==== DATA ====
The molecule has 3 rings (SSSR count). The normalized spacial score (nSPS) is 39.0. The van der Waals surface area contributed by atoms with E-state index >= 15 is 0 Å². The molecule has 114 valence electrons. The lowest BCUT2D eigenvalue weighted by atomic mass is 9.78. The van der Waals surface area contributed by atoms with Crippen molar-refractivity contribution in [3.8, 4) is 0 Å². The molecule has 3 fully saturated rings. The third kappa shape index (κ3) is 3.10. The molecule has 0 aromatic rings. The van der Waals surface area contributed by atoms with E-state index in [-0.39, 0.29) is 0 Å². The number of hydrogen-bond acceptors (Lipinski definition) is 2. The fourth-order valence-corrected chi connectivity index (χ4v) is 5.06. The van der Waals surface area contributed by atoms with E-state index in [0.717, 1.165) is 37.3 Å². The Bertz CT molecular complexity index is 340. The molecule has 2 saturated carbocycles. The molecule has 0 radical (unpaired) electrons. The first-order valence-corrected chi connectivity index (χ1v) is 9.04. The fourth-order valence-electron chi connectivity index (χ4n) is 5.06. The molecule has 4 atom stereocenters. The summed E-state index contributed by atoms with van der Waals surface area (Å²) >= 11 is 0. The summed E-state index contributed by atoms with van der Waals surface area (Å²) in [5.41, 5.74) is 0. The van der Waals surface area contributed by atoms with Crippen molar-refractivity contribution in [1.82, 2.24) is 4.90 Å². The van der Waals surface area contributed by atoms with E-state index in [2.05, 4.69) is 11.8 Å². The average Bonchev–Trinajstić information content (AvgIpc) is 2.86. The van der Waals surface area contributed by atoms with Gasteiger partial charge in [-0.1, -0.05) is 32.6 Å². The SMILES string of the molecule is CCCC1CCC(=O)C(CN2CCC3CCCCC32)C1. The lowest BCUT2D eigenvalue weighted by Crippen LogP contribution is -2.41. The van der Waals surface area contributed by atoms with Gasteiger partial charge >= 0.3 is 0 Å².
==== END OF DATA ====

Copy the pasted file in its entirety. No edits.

The molecule has 3 rings (SSSR count). The normalized spacial score (nSPS) is 39.0. The van der Waals surface area contributed by atoms with E-state index >= 15 is 0 Å². The molecule has 114 valence electrons. The lowest BCUT2D eigenvalue weighted by atomic mass is 9.78. The van der Waals surface area contributed by atoms with Crippen molar-refractivity contribution in [3.8, 4) is 0 Å². The molecule has 3 fully saturated rings. The third kappa shape index (κ3) is 3.10. The molecule has 0 aromatic rings. The van der Waals surface area contributed by atoms with E-state index in [-0.39, 0.29) is 0 Å². The number of hydrogen-bond acceptors (Lipinski definition) is 2. The fourth-order valence-corrected chi connectivity index (χ4v) is 5.06. The van der Waals surface area contributed by atoms with E-state index in [0.717, 1.165) is 37.3 Å². The Bertz CT molecular complexity index is 340. The molecule has 2 saturated carbocycles. The molecule has 0 radical (unpaired) electrons. The first-order valence-corrected chi connectivity index (χ1v) is 9.04. The fourth-order valence-electron chi connectivity index (χ4n) is 5.06. The molecule has 4 atom stereocenters. The summed E-state index contributed by atoms with van der Waals surface area (Å²) >= 11 is 0. The summed E-state index contributed by atoms with van der Waals surface area (Å²) in [5.41, 5.74) is 0. The van der Waals surface area contributed by atoms with Crippen molar-refractivity contribution in [1.82, 2.24) is 4.90 Å². The van der Waals surface area contributed by atoms with E-state index in [2.05, 4.69) is 11.8 Å². The average Bonchev–Trinajstić information content (AvgIpc) is 2.86. The van der Waals surface area contributed by atoms with Gasteiger partial charge in [-0.1, -0.05) is 32.6 Å². The SMILES string of the molecule is CCCC1CCC(=O)C(CN2CCC3CCCCC32)C1. The lowest BCUT2D eigenvalue weighted by Crippen LogP contribution is -2.41. The van der Waals surface area contributed by atoms with Gasteiger partial charge >= 0.3 is 0 Å².